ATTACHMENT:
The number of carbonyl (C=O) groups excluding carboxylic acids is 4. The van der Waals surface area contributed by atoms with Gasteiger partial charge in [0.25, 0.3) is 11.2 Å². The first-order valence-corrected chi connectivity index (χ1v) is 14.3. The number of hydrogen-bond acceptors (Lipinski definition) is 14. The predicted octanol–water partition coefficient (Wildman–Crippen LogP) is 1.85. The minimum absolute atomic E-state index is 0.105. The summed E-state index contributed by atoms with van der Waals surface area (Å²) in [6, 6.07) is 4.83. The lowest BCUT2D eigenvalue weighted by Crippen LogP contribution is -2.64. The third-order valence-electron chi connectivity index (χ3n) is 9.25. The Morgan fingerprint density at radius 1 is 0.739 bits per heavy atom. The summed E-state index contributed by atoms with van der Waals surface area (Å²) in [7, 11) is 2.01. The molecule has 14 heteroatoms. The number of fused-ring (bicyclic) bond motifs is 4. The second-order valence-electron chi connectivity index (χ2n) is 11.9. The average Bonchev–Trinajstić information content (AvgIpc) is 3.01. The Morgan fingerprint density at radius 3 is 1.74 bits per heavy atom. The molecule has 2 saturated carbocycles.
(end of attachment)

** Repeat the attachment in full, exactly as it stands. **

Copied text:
The number of carbonyl (C=O) groups excluding carboxylic acids is 4. The van der Waals surface area contributed by atoms with Gasteiger partial charge in [0.25, 0.3) is 11.2 Å². The first-order valence-corrected chi connectivity index (χ1v) is 14.3. The number of hydrogen-bond acceptors (Lipinski definition) is 14. The predicted octanol–water partition coefficient (Wildman–Crippen LogP) is 1.85. The minimum absolute atomic E-state index is 0.105. The summed E-state index contributed by atoms with van der Waals surface area (Å²) in [6, 6.07) is 4.83. The lowest BCUT2D eigenvalue weighted by Crippen LogP contribution is -2.64. The third-order valence-electron chi connectivity index (χ3n) is 9.25. The Morgan fingerprint density at radius 1 is 0.739 bits per heavy atom. The summed E-state index contributed by atoms with van der Waals surface area (Å²) in [7, 11) is 2.01. The molecule has 14 heteroatoms. The number of fused-ring (bicyclic) bond motifs is 4. The second-order valence-electron chi connectivity index (χ2n) is 11.9. The average Bonchev–Trinajstić information content (AvgIpc) is 3.01. The Morgan fingerprint density at radius 3 is 1.74 bits per heavy atom. The molecule has 2 saturated carbocycles.